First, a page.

This piece was originally published on RealClearEducation
It is no secret that our country’s bridges, roads, railways and airports must be improved. Rebuilding our transportation infrastructure is critical to commercial and economic growth. But digital access in the internet age is just as important as the expressway needed for daily commutes and shipping goods.
Access to the “Information Highway” is essential. Yet, even today, too many American families can’t get on this road. According to a 2017 Wireless Broadband Alliance report, a troubling 23 percent of individuals and families living in urban areas, along with 28 percent in rural areas, don’t have access to or can’t afford broadband. Pew Research Center found that, overall, only 73 percent of U.S. households have broadband service.
That’s unacceptable. Such a widespread lack of access in the most technology-rich country in the world creates depressing fiscal and educational conditions for American citizens who don’t have internet. Individuals struggling to make ends meet are unable to conduct job searches when employment listings are almost exclusively online. Families can’t plug into essential banking, health or government services. Elementary, middle and high school age youth are, tragically, left behind when there is no broadband at home to complete homework assignments and school projects. That impact is disproportionally felt by economically disadvantaged people living in rural, urban and even suburban communities.
The digital divide continues and we’re not doing enough to close it.
That divide is an especially pressing challenge in American education. Pew’s analysis of U.S. Census data concluded that 31.4 percent of households with incomes below $50,000 and with children ages six to seventeen do not have a high-speed internet connection at home compared to only 8.4 percent of households with incomes exceeding $50,000. That amounts to nearly five million households with school-aged children who do not have high-speed internet at home.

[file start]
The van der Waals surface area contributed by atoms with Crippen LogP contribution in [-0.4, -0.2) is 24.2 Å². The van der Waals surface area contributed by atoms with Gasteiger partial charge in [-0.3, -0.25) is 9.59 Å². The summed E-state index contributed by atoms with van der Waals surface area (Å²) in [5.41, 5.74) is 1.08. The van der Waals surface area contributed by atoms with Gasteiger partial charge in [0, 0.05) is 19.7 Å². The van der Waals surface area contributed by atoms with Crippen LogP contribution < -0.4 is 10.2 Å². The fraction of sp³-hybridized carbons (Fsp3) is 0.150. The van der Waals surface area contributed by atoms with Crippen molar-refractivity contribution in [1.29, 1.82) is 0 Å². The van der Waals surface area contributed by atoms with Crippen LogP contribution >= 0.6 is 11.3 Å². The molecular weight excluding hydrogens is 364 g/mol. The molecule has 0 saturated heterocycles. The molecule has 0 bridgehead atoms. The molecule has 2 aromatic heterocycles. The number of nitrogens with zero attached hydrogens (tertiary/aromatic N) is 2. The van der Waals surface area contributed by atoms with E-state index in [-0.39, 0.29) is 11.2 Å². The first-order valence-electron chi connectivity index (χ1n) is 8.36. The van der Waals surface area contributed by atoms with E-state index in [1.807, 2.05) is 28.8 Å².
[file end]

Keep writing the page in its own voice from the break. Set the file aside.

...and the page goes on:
The Federal Communications Commission’s most recent Broadband Progress Report notes that while access to high-speed internet in America’s schools is increasing, 41 percent of schools are not meeting the FCC’s connectivity goals. These are the schools that overwhelmingly serve financially-strapped students who don’t have internet in their homes. It’s an inequitable double-whammy for too many of our nation’s kids: no high-speed internet access at home or at school.
This leaves many students unable to take advantage of innovative, technology-based education opportunities. For example, participation rates in Advanced Placement (AP) and college-prep courses by economically-disadvantaged students who live in rural and urban areas already lag far behind their peers. Many of their schools can’t offer AP courses in the classroom, and so, for these students, the only option is to take AP courses online. But that’s impossible without broadband.